This tree is also known as Mountain Ash, Witchwood, Sorb Apple and the tree of life. It has long been known as an aid and protection against enchantment. Sticks of the Rowan were used to carve Runes on. It’s lovely red berries feed birds in Winter. The berries have a tiny pentagram on them which is a symbol for protection and are especially poisonous.
The Rowan tree indicates protection and control of the senses from enchantment and beguiling. The Rowan was sacred to the Druids and the Goddess Brigit. It is a very magical tree used for wands, rods, amulets and spells. A forked Rowan branch can help find water. If the branches are gathered at Beltane (May Day) they can be tied with red yarn hung above openings to protect your house.
The berries and leaves are dried and burned to invoke/banish spirits, fairies, elements, and the Earth Mother. Rowan wood was burned by Druids of opposing armies to summon spirits-to take part of battle. The Silver Branch that is often carried in Druid rites and ceremonies, is usually made of Rowan, to celebrate and honour the Goddesses. If you were born under the Rowan energy (January 21 – February 17), you are likely a keen-minded visionary, with high ideals. Your thoughts are original and creative, so much so, that other’s often misunderstand from where you are coming.
Also known as White Willow, Tree of Enchantment and Witches’ Asprin, it is one of the seven sacred trees of the Irish, a Druid sacred Tree. For a wish to be granted, ask permission of the willow, explaining your desire. Select a pliable shoot and tie a loose knot in it while expressing what you want. When the wish is fulfilled, return and untie the knot. Remember to thank the willow and leave a gift.
Recognising these natural unions, ancient Celtic Spiritual leaders considered the willow a container for water/moon attributes and thus utilised its wood and branches to invoke deeper connections to their intuitive purposes. The Celts understood that the willow was instrumental in bringing about psychic visions that produced a clearer understanding of the world in which they lived. Other valuable traits of the willow include its flexibility. The willow is one of the few trees that can bend in outrageous poses without snapping. This is a powerful metaphor for those of us on a spiritual path.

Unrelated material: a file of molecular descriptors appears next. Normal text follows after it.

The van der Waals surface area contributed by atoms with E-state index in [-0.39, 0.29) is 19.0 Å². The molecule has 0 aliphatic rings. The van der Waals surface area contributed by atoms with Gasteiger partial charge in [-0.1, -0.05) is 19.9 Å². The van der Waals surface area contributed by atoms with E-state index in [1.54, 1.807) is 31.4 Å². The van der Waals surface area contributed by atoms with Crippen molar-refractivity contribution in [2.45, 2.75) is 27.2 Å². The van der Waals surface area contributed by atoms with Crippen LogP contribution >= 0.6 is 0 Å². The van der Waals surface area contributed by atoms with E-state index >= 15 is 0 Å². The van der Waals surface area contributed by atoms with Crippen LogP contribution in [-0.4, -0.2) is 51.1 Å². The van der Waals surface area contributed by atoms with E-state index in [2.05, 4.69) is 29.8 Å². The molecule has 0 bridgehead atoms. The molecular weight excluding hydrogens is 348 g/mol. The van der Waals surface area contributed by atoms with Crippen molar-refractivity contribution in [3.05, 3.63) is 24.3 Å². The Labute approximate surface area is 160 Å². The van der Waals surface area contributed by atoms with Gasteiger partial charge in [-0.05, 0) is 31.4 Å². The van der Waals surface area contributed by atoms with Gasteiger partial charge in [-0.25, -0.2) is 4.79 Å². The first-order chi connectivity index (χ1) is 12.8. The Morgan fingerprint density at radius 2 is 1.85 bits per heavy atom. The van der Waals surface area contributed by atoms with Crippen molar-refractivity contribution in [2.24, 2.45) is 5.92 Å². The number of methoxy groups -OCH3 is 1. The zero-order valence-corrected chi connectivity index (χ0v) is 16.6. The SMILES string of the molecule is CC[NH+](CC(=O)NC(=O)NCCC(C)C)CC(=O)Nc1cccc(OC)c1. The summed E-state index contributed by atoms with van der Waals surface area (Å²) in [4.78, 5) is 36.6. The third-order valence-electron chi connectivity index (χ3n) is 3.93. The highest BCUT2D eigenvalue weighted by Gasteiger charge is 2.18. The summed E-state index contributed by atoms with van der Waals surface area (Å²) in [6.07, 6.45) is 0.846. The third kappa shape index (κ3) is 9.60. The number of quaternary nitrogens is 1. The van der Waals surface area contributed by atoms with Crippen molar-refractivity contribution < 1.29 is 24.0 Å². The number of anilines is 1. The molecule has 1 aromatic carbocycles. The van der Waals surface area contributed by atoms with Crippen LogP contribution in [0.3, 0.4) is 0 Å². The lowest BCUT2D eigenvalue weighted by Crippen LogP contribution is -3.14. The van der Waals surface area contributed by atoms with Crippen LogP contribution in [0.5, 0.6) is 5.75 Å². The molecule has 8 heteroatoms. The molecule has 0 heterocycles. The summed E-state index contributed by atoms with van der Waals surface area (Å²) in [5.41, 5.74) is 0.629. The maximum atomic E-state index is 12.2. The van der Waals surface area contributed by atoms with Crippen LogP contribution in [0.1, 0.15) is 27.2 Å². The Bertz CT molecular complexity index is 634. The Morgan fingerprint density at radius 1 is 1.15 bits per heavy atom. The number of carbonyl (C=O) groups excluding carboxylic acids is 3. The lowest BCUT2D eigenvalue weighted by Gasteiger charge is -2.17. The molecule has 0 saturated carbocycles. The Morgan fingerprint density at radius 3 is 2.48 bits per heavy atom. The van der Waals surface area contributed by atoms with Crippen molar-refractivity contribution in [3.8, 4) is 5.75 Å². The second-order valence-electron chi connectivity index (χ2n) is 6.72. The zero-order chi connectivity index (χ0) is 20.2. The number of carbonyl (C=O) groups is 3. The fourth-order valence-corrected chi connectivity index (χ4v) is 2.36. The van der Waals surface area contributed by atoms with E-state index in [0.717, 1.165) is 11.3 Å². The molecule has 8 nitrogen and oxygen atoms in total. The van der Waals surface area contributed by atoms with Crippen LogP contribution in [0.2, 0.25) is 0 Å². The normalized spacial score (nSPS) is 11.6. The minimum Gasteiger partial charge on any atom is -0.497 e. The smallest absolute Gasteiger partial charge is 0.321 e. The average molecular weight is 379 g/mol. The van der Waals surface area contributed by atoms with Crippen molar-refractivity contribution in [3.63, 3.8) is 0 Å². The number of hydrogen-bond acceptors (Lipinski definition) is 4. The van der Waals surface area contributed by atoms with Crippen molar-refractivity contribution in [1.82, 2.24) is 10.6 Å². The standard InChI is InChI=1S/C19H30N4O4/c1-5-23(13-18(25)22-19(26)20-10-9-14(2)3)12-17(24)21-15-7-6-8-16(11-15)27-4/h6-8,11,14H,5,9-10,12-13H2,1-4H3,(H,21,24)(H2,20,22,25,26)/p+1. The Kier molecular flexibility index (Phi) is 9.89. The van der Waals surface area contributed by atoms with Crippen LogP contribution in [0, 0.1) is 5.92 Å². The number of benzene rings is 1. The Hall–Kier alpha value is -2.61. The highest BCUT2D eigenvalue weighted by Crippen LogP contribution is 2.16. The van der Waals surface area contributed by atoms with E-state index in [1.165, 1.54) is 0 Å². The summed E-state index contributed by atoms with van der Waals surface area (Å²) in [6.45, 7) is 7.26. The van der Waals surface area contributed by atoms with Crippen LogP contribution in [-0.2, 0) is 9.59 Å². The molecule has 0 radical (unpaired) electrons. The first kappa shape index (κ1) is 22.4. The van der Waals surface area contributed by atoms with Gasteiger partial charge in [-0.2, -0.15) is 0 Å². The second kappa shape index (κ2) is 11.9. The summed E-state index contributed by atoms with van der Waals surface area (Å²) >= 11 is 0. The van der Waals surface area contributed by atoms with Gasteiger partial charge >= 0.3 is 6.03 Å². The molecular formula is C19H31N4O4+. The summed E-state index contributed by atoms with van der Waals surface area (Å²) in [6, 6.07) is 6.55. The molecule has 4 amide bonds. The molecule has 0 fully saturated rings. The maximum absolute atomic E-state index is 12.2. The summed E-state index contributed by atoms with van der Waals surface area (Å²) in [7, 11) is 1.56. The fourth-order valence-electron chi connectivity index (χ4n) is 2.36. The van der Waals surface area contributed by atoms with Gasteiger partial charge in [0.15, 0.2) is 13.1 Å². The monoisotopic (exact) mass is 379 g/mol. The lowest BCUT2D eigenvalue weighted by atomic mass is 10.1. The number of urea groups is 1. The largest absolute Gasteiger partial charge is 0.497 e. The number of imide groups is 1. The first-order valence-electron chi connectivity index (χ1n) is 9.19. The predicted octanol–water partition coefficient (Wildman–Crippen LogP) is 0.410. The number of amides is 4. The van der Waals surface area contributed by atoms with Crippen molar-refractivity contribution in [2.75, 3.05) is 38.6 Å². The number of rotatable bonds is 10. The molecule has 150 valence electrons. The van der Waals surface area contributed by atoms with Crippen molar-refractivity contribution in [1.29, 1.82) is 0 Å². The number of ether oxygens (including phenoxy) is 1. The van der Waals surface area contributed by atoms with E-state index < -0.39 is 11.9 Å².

The message here is to adjust with life rather than fight it. Further testimony to its adaptability, is the willow’s ability to not only survive, but thrive in some of the most challenging conditions. The willow is a prolific grower, often taking root from a single branch that has fallen into some marshy bog.
Also known as English Yew and European Yew. Another important tree to the Winter Solstice and the deities of death and rebirth. It is a beautifully smooth, gold-coloured wood with a wavy grain. The Irish used it to make dagger handles, bows and wine barrels. The wood or leaves were laid on graves as a reminder to the departed spirit that death was only a pause in life before rebirth.
All parts of the tree are poisonous, except the fleshy covering of the berry, and its medicinal uses include a recently discovered treatment for cancer. The yew may be the oldest-lived tree in the world. Ancient yews can be found in churchyards all over the UK, where they often pre-date even the oldest churches. The Yew may be used to enhance magical and psychic abilities, and to induce visions.